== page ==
How curious questioning can lead to further understanding mental health in children

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July 11, 2024

Each month the Blue Mental Health Support team host mental health forums, encouraging teachers to attend so mental health in children can be discussed and further understood. Rebecca Meagher, a Cognitive Behavioural Therapist, led last month’s forum focused on curiosity. The learning outcome of the session was for teachers to understand the importance of exploring a child`s understanding of their experiences, using curiosity.

The benefit of these sessions is so teachers can voice their queries and concerns regarding the focus topic. Rebecca noted down some highlights from this specific forum which are discussed throughout this blog post.

The mental health forum reiterated the importance of early intervention and spotting those in need of intervention early. Rebecca guided the teachers through a presentation breaking down mental health statistics such as how 1 in 5 children have a probable mental health disorder. She then continued to explain about Socratic questioning and curious questioning, for example, using open-ended questions that encourage elaboration.

The group also explored case studies, such as a child feeling unable to access a new area of the classroom and maintaining familiarity. Rebecca used this example to think about how the teachers could explore the experience for the child using language and exploration suitable for EYFS. As a group they then solved how they could work with the child on how to explore new areas once an understanding of the experience was understood from the child’s perspective.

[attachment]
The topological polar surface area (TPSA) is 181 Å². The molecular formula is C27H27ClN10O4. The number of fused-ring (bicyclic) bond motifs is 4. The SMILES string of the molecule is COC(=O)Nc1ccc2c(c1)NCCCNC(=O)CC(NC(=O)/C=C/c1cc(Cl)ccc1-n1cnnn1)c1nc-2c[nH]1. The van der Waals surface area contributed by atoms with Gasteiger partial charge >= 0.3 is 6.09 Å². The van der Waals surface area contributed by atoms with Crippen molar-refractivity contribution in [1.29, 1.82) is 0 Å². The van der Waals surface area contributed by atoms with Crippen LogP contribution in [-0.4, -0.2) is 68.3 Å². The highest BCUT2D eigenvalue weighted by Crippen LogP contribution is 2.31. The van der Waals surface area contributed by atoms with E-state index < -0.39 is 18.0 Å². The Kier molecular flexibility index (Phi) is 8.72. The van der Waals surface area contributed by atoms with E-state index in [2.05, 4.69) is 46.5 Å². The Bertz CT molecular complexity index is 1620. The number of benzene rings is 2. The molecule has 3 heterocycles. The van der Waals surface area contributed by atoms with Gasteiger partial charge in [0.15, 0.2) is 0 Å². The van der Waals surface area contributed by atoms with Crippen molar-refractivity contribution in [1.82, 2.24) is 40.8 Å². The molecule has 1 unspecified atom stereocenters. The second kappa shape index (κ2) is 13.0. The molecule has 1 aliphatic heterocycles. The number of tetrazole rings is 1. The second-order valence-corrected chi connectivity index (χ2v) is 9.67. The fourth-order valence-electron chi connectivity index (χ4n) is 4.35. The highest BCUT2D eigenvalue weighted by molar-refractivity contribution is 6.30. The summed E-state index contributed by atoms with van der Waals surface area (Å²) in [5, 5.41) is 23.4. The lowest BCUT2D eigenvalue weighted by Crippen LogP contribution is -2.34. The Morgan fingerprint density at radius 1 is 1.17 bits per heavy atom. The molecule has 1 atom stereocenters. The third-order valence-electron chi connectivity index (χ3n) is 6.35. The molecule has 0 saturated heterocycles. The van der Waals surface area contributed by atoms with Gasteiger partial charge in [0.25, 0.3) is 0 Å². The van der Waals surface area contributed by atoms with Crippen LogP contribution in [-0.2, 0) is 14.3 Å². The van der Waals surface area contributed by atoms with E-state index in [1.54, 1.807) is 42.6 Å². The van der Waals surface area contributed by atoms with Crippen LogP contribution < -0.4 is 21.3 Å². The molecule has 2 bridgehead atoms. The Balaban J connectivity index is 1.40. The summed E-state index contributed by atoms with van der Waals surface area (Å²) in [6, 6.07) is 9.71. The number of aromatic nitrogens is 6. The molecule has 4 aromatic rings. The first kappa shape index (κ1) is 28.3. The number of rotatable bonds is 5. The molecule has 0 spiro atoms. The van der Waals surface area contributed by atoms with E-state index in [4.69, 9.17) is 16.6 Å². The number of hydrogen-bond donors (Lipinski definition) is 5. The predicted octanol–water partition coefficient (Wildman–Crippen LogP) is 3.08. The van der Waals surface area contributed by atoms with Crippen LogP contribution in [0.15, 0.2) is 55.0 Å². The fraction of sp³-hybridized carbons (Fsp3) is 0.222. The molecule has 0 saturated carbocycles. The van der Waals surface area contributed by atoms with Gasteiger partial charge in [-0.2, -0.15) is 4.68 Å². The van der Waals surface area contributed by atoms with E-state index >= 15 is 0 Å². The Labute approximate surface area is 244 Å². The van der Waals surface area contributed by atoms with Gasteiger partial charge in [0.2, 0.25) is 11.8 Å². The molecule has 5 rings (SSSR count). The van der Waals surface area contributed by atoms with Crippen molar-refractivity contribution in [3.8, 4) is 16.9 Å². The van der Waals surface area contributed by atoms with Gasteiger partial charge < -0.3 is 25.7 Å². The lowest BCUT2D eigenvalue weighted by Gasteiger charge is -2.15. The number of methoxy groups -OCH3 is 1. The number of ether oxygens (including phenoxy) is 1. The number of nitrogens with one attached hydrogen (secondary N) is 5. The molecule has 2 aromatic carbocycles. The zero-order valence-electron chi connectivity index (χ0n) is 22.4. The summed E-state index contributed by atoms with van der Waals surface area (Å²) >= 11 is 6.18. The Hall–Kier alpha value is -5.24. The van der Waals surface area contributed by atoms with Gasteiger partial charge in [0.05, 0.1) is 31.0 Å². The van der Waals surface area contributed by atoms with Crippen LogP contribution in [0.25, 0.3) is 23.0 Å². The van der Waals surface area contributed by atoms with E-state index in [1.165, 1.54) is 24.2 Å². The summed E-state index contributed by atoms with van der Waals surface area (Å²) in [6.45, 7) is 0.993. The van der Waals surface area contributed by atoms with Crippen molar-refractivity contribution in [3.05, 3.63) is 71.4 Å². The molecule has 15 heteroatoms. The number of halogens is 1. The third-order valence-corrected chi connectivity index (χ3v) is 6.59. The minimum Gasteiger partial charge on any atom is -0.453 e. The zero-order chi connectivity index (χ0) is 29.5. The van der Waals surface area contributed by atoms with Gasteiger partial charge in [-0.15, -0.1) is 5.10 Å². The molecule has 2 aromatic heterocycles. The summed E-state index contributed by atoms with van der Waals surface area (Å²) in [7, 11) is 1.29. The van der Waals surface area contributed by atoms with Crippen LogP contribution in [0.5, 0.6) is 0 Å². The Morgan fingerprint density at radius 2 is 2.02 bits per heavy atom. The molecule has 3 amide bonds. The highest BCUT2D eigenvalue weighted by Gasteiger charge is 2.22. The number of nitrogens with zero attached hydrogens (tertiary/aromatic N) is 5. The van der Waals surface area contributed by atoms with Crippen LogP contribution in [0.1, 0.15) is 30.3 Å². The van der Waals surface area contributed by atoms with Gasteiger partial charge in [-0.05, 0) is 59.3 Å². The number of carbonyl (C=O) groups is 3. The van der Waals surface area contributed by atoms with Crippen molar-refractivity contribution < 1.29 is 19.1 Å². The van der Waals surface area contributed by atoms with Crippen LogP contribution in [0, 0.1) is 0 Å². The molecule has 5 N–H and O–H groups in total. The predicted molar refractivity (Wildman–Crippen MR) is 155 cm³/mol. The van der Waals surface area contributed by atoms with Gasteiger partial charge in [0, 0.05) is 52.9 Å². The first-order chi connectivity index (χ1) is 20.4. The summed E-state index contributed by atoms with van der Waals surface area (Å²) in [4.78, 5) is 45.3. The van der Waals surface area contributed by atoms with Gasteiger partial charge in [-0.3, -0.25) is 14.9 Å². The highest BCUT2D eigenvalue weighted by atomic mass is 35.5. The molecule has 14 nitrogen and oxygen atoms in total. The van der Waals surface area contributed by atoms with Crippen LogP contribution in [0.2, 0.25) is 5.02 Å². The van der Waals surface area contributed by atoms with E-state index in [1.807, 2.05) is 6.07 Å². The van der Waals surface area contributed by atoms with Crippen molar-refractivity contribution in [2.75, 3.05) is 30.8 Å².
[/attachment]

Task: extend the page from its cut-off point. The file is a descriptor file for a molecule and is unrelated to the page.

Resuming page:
Teachers also shared examples of assuming they know how a child feels, “naming” emotions for a child, “suggesting a child must feel a certain way” and providing answers for a child to support their coping. They then reflected on how they could use curious questioning practices within their own busy classrooms.

Staff found that the greatest barriers to modifying the way they hear children firstly is “time” and secondly “commitment”, due to strain of time and other priorities they have as teachers.

Additionally, there was some great feedback to come out of the session, please see below for some quotes from attendees:

“Each session I have attended has had relevant and meaningful content. The forum is a lovely opportunity for like-minded professionals to meet and share experiences and practice. The CPD delivered as part of the session is always incredibly useful and interesting, and I always leave thinking how we can reflect on our provision as a result of the new things I’ve learned. Thank you!”

“Don’t get rid of this opportunity.  It needs to be protected. We don’t get this time or experience anywhere else.”

 “The sessions remind you of skills and nuggets of information you have forgotten about or have filed away and you can relate to current children again and think carefully about intervention.”

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